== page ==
The District Court Decision

The district court, following the Sixth Circuit's decision in Sierra Club v. Korleski, dismissed the third-party complaint against EPA for lack of subject matter jurisdiction, holding that "citizen suit provisions [like 42 U.S.C. § 7604(a)(1) in the Clean Air Act] only authorize claims that a regulated entity, and not a regulating agency, violated an emissions standard or limitation."7 

The Vinmar court first examined Bennett v. Spear, the Supreme Court decision upon which Korleski principally relied. In Bennett, the Court held that Congress did not intend the Secretary of the Interior's conduct in implementing or enforcing the Endangered Species Act (ESA) to be a "violation" within the meaning of the ESA's citizen suit provision.8 The Vinmar court then reached the same conclusion as the Sixth Circuit in Korleski, i.e., that the Clean Air Act does not authorize citizen suits against environmental regulators because the citizen suit provision in that Act is only a means by which parties may enforce against regulated parties, not the regulators themselves.9 But the Vinmar court extended the Sixth Circuit's reasoning to federal, not just state, regulators. Finally, the Vinmar court bolstered its restrictive interpretation of the Clean Air Act citizen suit provision by referencing other cases interpreting similar provisions, including the citizen suit provisions in the Comprehensive Environmental Response, Compensation, and Liability Act (CERCLA), the Toxic Substances Control Act (TSCA), and the Clean Water Act (CWA).10


Like the Sixth Circuit in Korleski, the Southern District of Texas rejected citizen plaintiff attacks on administrative decisions alleging that an agency acted contrary to its obligations under the Clean Air Act. But the Vinmar decision went a step further by expanding the Sixth Circuit's holding to federal agencies and to situations that do not raise the same federalism concerns as those emphasized in Korleski. The Vinmar court's reliance on other environmental citizen suit provisions also demonstrates that its (and the Korleski court's) restrictive interpretation of the Clean Air Act's citizen suit provision could, by analogy, strengthen governmental immunity from suits brought pursuant to similar citizen suit provisions in other statutes.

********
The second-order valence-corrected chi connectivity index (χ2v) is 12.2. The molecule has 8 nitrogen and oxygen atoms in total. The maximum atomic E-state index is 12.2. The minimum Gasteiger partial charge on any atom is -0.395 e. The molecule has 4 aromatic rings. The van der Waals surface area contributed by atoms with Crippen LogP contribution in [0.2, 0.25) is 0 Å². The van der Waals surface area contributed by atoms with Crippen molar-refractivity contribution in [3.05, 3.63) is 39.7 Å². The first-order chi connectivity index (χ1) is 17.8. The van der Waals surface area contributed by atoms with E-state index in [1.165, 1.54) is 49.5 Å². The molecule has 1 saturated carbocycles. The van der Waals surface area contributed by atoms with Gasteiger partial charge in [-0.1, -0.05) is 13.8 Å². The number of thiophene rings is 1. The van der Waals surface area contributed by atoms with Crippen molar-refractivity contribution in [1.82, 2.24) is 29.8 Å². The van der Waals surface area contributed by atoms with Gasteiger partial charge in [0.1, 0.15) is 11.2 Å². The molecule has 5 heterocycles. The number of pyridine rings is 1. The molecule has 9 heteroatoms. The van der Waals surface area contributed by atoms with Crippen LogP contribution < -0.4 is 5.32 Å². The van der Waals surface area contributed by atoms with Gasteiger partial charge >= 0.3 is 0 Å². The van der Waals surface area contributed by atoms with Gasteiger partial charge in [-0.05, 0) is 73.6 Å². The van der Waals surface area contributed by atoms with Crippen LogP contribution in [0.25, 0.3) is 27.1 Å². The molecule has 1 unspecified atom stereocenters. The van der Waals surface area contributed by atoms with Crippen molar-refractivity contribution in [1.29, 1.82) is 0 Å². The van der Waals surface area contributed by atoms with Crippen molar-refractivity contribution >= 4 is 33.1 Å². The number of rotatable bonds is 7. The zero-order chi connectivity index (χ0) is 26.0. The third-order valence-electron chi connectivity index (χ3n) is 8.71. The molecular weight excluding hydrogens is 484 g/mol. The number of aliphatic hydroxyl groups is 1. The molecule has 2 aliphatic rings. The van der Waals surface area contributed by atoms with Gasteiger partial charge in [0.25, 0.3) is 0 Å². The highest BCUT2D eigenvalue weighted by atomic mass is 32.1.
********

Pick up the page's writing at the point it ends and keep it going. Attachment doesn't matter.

1 See Pub. L. No. 109-58, § 1501, 119 Stat. 594 (codified at 42 U.S.C. § 7545(o)).

242 U.S.C. § 7545(o)(3)(B)(ii); see also id. § 7545(o)(1)(L); id.§ 7545(o)(2)(A)(i).

372 Fed. Reg. 23,900, 23,908-10 (May 1, 2007); see also 40 C.F.R. part 80, subpart M.

4See 72 Fed. Reg. at 23,909.

5 Theo Emery, Fraud Case Shows Holes in Exchange of Fuel Credits, N.Y. Times July 4, 2012, available at

642 U.S.C. § 7604(a)(1).

7 Vinmar Overseas, 2012 WL 3599786, at *9.

8See Bennett v. Spear, 520 U.S. 154, 173-74 (1997) (interpreting 16 U.S.C. § 1540(g)(1)).

9 Sierra Club v. Korleski, 681 F.3d 342, 344-53 (6th Cir. 2012).

10 See Benzman v. Whitman, 523 F.3d 119, 133-34 (2d Cir. 2008) (CERCLA); Physicians Comm. for Responsible Med. v. Johnson, 436 F.3d 326, 334-35 (2d Cir. 2006) (TSCA); Cross Timbers Concerned Citizens v. Saginaw, 991 F. Supp. 563, 566-68 (N.D. Tex. 1997) (CWA); Stewart v. Potts, 983 F. Supp. 678, 681-83 (S.D. Tex. 1997) (same).